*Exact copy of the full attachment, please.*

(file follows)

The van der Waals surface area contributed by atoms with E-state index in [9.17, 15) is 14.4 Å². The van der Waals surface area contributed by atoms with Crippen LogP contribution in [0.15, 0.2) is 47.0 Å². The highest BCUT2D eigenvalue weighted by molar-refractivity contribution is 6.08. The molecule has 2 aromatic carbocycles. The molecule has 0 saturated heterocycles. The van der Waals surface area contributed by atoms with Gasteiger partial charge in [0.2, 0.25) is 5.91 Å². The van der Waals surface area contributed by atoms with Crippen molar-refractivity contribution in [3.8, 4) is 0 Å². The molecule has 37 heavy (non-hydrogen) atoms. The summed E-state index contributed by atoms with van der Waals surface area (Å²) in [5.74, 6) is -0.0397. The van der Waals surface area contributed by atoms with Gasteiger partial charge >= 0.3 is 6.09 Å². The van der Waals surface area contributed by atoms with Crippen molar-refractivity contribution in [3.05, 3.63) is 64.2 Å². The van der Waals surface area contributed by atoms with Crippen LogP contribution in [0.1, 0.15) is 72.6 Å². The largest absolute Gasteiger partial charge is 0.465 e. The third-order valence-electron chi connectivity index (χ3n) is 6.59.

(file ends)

The van der Waals surface area contributed by atoms with E-state index in [9.17, 15) is 14.4 Å². The van der Waals surface area contributed by atoms with Crippen LogP contribution in [0.15, 0.2) is 47.0 Å². The highest BCUT2D eigenvalue weighted by molar-refractivity contribution is 6.08. The molecule has 2 aromatic carbocycles. The molecule has 0 saturated heterocycles. The van der Waals surface area contributed by atoms with Gasteiger partial charge in [0.2, 0.25) is 5.91 Å². The van der Waals surface area contributed by atoms with Crippen molar-refractivity contribution in [3.8, 4) is 0 Å². The molecule has 37 heavy (non-hydrogen) atoms. The summed E-state index contributed by atoms with van der Waals surface area (Å²) in [5.74, 6) is -0.0397. The van der Waals surface area contributed by atoms with Gasteiger partial charge >= 0.3 is 6.09 Å². The van der Waals surface area contributed by atoms with Crippen molar-refractivity contribution in [3.05, 3.63) is 64.2 Å². The van der Waals surface area contributed by atoms with Crippen LogP contribution in [0.1, 0.15) is 72.6 Å². The largest absolute Gasteiger partial charge is 0.465 e. The third-order valence-electron chi connectivity index (χ3n) is 6.59.